Edited by David B. Audretsch, Oliver Falck, Stephan Heblich and Adam Lederer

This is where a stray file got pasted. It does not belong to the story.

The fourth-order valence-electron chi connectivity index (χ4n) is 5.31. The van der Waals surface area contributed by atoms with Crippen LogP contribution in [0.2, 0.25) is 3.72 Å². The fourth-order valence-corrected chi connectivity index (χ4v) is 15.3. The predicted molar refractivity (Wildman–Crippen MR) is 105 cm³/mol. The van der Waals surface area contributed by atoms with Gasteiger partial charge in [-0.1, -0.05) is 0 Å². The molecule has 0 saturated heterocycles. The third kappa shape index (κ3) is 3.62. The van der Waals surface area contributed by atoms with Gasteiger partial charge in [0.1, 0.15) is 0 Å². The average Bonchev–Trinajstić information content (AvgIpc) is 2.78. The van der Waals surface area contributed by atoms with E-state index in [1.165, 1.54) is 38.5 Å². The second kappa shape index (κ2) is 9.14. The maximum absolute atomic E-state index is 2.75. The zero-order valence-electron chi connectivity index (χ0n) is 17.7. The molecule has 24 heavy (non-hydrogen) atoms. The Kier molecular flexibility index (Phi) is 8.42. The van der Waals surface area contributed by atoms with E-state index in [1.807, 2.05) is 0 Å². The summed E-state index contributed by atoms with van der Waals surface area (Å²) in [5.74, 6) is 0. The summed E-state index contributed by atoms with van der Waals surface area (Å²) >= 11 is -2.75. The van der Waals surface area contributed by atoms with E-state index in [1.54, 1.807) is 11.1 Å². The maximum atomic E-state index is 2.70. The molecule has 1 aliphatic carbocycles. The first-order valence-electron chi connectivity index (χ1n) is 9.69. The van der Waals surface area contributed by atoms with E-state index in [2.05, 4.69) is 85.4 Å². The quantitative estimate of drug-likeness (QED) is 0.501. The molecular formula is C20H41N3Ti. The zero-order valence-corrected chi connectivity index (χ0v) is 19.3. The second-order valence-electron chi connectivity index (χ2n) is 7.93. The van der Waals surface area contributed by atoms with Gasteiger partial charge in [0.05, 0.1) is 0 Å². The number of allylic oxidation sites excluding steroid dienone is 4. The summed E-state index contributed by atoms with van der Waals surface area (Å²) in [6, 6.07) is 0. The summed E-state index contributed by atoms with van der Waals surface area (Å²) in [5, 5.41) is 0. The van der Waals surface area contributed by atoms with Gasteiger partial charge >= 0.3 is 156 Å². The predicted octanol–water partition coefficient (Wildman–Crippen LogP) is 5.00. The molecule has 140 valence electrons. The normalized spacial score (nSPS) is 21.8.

Nicos Nicolaou and Scott Shane INTRODUCTION Perhaps the most common question that practitioners ask about entrepreneurship is ‘Are entrepreneurs born or made?’ Unfortunately, despite more than 40 years of research, scholars have only recently tried to provide an answer to this question. Using the techniques of behavioral genetics, researchers have begun to explore whether there is an innate component in entrepreneurial activity. Despite the newness of the effort, this investigation has had significant influence on the field of entrepreneurship, as exemplified by this chapter. Initial studies show that some portion of the identification of entrepreneurial opportunities, the tendency to be an entrepreneur and entrepreneurial performance are genetic. Therefore, while handbooks on entrepreneurship have not traditionally considered the genetics of entrepreneurship, recent discoveries necessitate this discussion. This chapter reviews the recent findings on the genetics of entrepreneurship. It examines the evidence for the effect of genes on opportunity discovery, the tendency to start a business and entrepreneurial performance. It identifies the different ways genes are thought to affect entrepreneurial activity. It reviews the methodologies used by researchers to identify genetic effects; and it outlines the direction of future research in this area. Finally, the chapter draws implications from these results for both research and practice. THE EVIDENCE FOR THE HERITABILITY OF ENTREPRENEURIAL ACTIVITY Heritability measures how much genetic factors influence a phenomenon of interest; it identifies the percentage of difference in observed behavior that is the result of genetic factors (psych.colorado.edu, 2009). If something has zero heritability, then genetic factors...
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